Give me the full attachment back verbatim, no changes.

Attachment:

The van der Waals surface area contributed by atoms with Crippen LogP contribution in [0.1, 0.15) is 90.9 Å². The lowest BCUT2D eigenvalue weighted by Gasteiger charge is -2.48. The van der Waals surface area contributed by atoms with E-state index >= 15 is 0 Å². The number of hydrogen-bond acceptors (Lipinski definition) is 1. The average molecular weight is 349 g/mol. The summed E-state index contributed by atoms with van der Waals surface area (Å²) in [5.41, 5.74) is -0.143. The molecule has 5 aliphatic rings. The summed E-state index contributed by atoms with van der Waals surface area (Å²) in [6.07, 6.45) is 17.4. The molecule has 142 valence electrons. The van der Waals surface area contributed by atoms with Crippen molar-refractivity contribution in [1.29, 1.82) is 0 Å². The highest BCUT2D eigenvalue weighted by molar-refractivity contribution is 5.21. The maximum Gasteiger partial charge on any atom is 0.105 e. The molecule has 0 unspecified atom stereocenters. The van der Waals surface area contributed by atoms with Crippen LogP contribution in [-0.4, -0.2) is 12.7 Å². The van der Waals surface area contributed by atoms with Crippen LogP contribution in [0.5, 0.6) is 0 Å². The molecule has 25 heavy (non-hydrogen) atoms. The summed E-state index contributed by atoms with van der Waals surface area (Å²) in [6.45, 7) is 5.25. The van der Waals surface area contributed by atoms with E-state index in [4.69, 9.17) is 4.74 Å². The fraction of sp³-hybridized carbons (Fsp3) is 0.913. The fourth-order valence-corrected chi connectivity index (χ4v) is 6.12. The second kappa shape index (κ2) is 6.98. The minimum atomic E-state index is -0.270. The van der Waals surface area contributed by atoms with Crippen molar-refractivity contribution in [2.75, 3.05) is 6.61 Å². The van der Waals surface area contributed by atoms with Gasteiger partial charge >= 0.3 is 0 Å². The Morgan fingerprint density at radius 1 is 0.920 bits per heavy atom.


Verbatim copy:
The van der Waals surface area contributed by atoms with Crippen LogP contribution in [0.1, 0.15) is 90.9 Å². The lowest BCUT2D eigenvalue weighted by Gasteiger charge is -2.48. The van der Waals surface area contributed by atoms with E-state index >= 15 is 0 Å². The number of hydrogen-bond acceptors (Lipinski definition) is 1. The average molecular weight is 349 g/mol. The summed E-state index contributed by atoms with van der Waals surface area (Å²) in [5.41, 5.74) is -0.143. The molecule has 5 aliphatic rings. The summed E-state index contributed by atoms with van der Waals surface area (Å²) in [6.07, 6.45) is 17.4. The molecule has 142 valence electrons. The van der Waals surface area contributed by atoms with Crippen molar-refractivity contribution in [1.29, 1.82) is 0 Å². The highest BCUT2D eigenvalue weighted by molar-refractivity contribution is 5.21. The maximum Gasteiger partial charge on any atom is 0.105 e. The molecule has 0 unspecified atom stereocenters. The van der Waals surface area contributed by atoms with Crippen LogP contribution in [-0.4, -0.2) is 12.7 Å². The van der Waals surface area contributed by atoms with Crippen LogP contribution in [0.5, 0.6) is 0 Å². The molecule has 25 heavy (non-hydrogen) atoms. The summed E-state index contributed by atoms with van der Waals surface area (Å²) in [6.45, 7) is 5.25. The van der Waals surface area contributed by atoms with E-state index in [4.69, 9.17) is 4.74 Å². The fraction of sp³-hybridized carbons (Fsp3) is 0.913. The fourth-order valence-corrected chi connectivity index (χ4v) is 6.12. The second kappa shape index (κ2) is 6.98. The minimum atomic E-state index is -0.270. The van der Waals surface area contributed by atoms with Crippen molar-refractivity contribution in [2.75, 3.05) is 6.61 Å². The van der Waals surface area contributed by atoms with Gasteiger partial charge >= 0.3 is 0 Å². The Morgan fingerprint density at radius 1 is 0.920 bits per heavy atom.